Chardonnay tastingAn international group of women winelovers recently got together in two separate sessions in Santiago and Concón, Chile, to check out a range of Chardonnays and see how Chilean Chardonnays compare to those from other countries. These were the findings from our Chardonnay tasting:

1) Two wines from Chablis in Burgundy, which is famed for producing unoaked, austere and mineral Chardonnays.

Samuel Billaud, Les Grands Terroirs, 2014

A pale lemon in colour, this wine has aromas of green apples, peaches, nectarines and a touch of citrus and a marked minerality. This is a dry, refreshing wine with zesty acidity and that enticing blend of minerals and fruit are apparent again in the mouth.

Jean Paul Droin, Premier Cru Vaillons, 2012

As with the other Chablis, this wine was a pale lemon colour and had that intriguing mix of minerality (almost chalky notes) combined with aromas of stone fruit (peaches and nectarines) and melon. There was also a floral note on the nose.  This too was a dry, refreshing wine, a little less austere and with more intense flavours than the Samuel Billaud. The stone fruit and melon came through and the minerality was even more apparent.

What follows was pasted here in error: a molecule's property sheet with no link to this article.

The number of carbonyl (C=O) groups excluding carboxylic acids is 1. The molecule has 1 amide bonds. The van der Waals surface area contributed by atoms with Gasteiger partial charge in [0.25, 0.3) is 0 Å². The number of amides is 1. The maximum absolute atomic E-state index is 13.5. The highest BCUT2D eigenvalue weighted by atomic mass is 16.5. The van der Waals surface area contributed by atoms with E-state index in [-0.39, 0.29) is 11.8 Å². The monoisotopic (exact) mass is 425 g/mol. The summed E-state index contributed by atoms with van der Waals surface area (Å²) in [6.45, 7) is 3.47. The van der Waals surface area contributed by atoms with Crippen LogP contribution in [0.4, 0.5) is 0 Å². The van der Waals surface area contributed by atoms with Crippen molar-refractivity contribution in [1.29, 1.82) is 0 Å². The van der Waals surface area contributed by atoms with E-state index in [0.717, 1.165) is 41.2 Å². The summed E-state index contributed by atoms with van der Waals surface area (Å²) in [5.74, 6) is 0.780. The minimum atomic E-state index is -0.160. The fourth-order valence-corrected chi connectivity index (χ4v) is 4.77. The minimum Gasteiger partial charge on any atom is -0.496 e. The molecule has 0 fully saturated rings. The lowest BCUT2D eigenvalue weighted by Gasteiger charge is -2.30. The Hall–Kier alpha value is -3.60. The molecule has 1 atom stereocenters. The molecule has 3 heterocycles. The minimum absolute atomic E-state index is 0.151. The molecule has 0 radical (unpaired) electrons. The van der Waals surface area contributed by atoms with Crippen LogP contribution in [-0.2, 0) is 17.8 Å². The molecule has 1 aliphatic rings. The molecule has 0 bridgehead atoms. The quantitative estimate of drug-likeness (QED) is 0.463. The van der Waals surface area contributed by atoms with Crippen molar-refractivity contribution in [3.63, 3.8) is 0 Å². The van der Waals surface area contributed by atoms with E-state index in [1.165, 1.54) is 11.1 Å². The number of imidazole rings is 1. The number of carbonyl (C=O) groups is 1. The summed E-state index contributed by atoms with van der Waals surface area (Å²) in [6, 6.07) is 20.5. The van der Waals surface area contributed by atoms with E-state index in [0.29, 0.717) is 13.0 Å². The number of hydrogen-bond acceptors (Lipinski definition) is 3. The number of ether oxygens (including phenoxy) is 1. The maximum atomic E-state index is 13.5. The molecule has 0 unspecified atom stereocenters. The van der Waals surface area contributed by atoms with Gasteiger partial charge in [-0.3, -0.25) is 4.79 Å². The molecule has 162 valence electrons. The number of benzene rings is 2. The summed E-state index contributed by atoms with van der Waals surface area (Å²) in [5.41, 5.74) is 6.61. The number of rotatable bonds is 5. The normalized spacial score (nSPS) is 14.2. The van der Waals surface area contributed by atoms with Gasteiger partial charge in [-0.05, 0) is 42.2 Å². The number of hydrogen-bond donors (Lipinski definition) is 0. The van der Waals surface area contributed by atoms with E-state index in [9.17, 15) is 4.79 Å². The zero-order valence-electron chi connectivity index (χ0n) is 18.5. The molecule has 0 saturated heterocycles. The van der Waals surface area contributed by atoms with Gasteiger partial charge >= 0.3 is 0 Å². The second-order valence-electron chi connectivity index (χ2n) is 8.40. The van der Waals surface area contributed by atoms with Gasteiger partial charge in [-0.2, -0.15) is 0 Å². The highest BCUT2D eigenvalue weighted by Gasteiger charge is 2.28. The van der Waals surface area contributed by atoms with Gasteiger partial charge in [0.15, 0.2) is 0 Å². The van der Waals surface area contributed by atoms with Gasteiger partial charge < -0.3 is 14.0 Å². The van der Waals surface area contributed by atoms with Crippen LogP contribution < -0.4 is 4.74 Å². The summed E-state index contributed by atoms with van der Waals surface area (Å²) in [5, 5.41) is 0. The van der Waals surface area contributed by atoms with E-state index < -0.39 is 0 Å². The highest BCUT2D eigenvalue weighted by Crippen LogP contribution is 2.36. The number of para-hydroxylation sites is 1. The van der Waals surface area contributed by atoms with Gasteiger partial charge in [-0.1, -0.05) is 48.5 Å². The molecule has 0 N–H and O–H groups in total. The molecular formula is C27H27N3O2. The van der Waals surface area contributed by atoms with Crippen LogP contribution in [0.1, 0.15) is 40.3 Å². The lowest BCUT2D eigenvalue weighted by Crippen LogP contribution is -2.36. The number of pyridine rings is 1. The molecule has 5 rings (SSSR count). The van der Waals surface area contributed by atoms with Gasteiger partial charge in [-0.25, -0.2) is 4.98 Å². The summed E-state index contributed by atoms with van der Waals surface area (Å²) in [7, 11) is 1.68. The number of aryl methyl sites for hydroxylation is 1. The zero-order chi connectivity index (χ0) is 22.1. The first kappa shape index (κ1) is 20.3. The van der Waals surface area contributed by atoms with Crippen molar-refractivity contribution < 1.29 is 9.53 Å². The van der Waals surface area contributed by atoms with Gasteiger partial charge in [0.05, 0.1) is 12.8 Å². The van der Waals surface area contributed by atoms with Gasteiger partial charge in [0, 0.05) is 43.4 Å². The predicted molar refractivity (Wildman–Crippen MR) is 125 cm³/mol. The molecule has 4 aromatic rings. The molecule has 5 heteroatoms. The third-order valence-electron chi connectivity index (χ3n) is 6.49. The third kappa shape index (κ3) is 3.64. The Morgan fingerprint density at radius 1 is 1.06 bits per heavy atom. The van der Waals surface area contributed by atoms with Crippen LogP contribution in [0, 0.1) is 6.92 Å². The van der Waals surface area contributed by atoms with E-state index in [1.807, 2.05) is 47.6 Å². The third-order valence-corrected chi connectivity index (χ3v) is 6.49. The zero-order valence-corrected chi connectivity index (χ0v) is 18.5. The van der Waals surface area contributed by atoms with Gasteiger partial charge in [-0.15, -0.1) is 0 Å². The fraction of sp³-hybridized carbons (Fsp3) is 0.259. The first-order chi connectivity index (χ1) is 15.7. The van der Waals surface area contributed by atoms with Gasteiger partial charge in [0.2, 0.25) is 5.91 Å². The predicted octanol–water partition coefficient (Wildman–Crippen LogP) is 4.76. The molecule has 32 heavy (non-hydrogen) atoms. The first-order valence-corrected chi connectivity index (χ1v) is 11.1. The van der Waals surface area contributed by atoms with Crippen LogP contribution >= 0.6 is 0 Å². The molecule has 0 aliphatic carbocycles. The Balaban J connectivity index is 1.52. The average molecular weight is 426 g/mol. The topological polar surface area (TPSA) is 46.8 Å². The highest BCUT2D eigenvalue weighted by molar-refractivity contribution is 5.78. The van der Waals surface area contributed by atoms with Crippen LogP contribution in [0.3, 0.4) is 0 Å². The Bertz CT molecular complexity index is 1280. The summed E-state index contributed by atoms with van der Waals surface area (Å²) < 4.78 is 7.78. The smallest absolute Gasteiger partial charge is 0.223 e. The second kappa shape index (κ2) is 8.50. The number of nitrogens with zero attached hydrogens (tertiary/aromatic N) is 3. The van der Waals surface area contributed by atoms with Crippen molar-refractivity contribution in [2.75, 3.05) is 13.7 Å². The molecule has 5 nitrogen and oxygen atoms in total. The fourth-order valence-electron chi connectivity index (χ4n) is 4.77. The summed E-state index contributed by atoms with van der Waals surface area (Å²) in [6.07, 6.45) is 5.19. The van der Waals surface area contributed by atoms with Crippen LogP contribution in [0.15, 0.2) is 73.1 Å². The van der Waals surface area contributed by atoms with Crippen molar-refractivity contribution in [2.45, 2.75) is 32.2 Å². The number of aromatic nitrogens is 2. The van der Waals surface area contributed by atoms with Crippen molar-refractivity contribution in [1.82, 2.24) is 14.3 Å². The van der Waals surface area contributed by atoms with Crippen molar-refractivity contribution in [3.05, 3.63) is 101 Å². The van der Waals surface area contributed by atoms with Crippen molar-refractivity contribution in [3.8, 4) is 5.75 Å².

Tasting time2) The big guns: oaked styles from Burgundy and California

Chateau de Puligny Montrachet, Les Sous Roches, 2010, Saint Romain, Côte de Beaune, Burgundy

Much more golden in colour than the unoaked wines, this wine had a pronounced and complex nose with notes of malolactic fermentation (butter, butterscotch, hazelnut) and ageing (hazelnut, honey, syrup). This was a lovely, well-balanced and complex dry wine with medium acidity and medium body.

Don Miguel Vineyard, Marimar Chardonnay, 2010, Russian River Valley, California